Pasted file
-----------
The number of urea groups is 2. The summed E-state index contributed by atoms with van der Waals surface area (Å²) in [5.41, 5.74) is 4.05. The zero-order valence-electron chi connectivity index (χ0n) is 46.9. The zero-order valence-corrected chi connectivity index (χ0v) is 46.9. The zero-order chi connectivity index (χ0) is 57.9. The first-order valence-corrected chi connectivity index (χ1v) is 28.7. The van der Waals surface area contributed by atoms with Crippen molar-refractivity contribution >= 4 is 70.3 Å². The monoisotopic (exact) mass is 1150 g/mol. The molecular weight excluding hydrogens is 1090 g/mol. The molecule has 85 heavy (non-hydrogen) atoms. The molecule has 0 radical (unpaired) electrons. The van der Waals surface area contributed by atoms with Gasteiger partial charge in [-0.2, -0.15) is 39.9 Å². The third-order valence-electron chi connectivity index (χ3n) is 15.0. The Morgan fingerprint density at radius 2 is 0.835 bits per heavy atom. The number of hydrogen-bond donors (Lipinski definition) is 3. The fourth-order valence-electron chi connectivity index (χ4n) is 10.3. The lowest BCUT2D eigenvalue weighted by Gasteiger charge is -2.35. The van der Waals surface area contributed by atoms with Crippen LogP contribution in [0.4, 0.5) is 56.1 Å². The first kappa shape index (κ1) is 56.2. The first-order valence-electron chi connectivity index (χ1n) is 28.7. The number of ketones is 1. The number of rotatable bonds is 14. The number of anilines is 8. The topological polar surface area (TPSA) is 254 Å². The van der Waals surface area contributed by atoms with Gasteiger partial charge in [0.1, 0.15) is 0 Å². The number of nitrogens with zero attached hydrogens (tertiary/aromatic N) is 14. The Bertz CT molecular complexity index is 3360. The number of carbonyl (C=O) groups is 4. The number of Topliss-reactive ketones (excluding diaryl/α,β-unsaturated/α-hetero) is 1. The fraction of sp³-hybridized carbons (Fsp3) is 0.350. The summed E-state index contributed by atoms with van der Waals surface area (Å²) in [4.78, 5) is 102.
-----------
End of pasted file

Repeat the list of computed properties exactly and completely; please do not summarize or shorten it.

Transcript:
The number of urea groups is 2. The summed E-state index contributed by atoms with van der Waals surface area (Å²) in [5.41, 5.74) is 4.05. The zero-order valence-electron chi connectivity index (χ0n) is 46.9. The zero-order valence-corrected chi connectivity index (χ0v) is 46.9. The zero-order chi connectivity index (χ0) is 57.9. The first-order valence-corrected chi connectivity index (χ1v) is 28.7. The van der Waals surface area contributed by atoms with Crippen molar-refractivity contribution >= 4 is 70.3 Å². The monoisotopic (exact) mass is 1150 g/mol. The molecular weight excluding hydrogens is 1090 g/mol. The molecule has 85 heavy (non-hydrogen) atoms. The molecule has 0 radical (unpaired) electrons. The van der Waals surface area contributed by atoms with Gasteiger partial charge in [-0.2, -0.15) is 39.9 Å². The third-order valence-electron chi connectivity index (χ3n) is 15.0. The Morgan fingerprint density at radius 2 is 0.835 bits per heavy atom. The number of hydrogen-bond donors (Lipinski definition) is 3. The fourth-order valence-electron chi connectivity index (χ4n) is 10.3. The lowest BCUT2D eigenvalue weighted by Gasteiger charge is -2.35. The van der Waals surface area contributed by atoms with Crippen LogP contribution in [0.4, 0.5) is 56.1 Å². The first kappa shape index (κ1) is 56.2. The first-order valence-electron chi connectivity index (χ1n) is 28.7. The number of ketones is 1. The number of rotatable bonds is 14. The number of anilines is 8. The topological polar surface area (TPSA) is 254 Å². The van der Waals surface area contributed by atoms with Gasteiger partial charge in [0.1, 0.15) is 0 Å². The number of nitrogens with zero attached hydrogens (tertiary/aromatic N) is 14. The Bertz CT molecular complexity index is 3360. The number of carbonyl (C=O) groups is 4. The number of Topliss-reactive ketones (excluding diaryl/α,β-unsaturated/α-hetero) is 1. The fraction of sp³-hybridized carbons (Fsp3) is 0.350. The summed E-state index contributed by atoms with van der Waals surface area (Å²) in [4.78, 5) is 102.